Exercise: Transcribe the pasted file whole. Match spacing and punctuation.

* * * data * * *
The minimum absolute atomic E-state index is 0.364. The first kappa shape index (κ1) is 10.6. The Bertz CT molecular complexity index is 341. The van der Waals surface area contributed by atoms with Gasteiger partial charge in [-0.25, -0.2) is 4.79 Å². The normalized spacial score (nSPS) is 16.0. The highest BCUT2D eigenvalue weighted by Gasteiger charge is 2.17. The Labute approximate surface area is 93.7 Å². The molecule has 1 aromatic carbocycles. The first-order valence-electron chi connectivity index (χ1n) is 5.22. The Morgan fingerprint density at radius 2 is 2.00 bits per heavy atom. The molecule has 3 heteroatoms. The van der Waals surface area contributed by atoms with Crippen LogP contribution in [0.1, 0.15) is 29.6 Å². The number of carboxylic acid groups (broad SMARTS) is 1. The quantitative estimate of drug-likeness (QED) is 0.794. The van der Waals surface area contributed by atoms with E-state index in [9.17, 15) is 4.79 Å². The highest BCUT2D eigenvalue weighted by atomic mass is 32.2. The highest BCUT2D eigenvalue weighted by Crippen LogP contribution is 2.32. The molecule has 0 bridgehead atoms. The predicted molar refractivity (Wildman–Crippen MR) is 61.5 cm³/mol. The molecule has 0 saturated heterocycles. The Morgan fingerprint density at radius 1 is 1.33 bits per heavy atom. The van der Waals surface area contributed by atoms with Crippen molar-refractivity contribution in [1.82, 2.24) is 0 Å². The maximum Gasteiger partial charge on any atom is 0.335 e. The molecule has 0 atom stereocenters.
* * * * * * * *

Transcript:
The minimum absolute atomic E-state index is 0.364. The first kappa shape index (κ1) is 10.6. The Bertz CT molecular complexity index is 341. The van der Waals surface area contributed by atoms with Gasteiger partial charge in [-0.25, -0.2) is 4.79 Å². The normalized spacial score (nSPS) is 16.0. The highest BCUT2D eigenvalue weighted by Gasteiger charge is 2.17. The Labute approximate surface area is 93.7 Å². The molecule has 1 aromatic carbocycles. The first-order valence-electron chi connectivity index (χ1n) is 5.22. The Morgan fingerprint density at radius 2 is 2.00 bits per heavy atom. The molecule has 3 heteroatoms. The van der Waals surface area contributed by atoms with Crippen LogP contribution in [0.1, 0.15) is 29.6 Å². The number of carboxylic acid groups (broad SMARTS) is 1. The quantitative estimate of drug-likeness (QED) is 0.794. The van der Waals surface area contributed by atoms with E-state index in [9.17, 15) is 4.79 Å². The highest BCUT2D eigenvalue weighted by atomic mass is 32.2. The highest BCUT2D eigenvalue weighted by Crippen LogP contribution is 2.32. The molecule has 0 bridgehead atoms. The predicted molar refractivity (Wildman–Crippen MR) is 61.5 cm³/mol. The molecule has 0 saturated heterocycles. The Morgan fingerprint density at radius 1 is 1.33 bits per heavy atom. The van der Waals surface area contributed by atoms with Crippen molar-refractivity contribution in [1.82, 2.24) is 0 Å². The maximum Gasteiger partial charge on any atom is 0.335 e. The molecule has 0 atom stereocenters.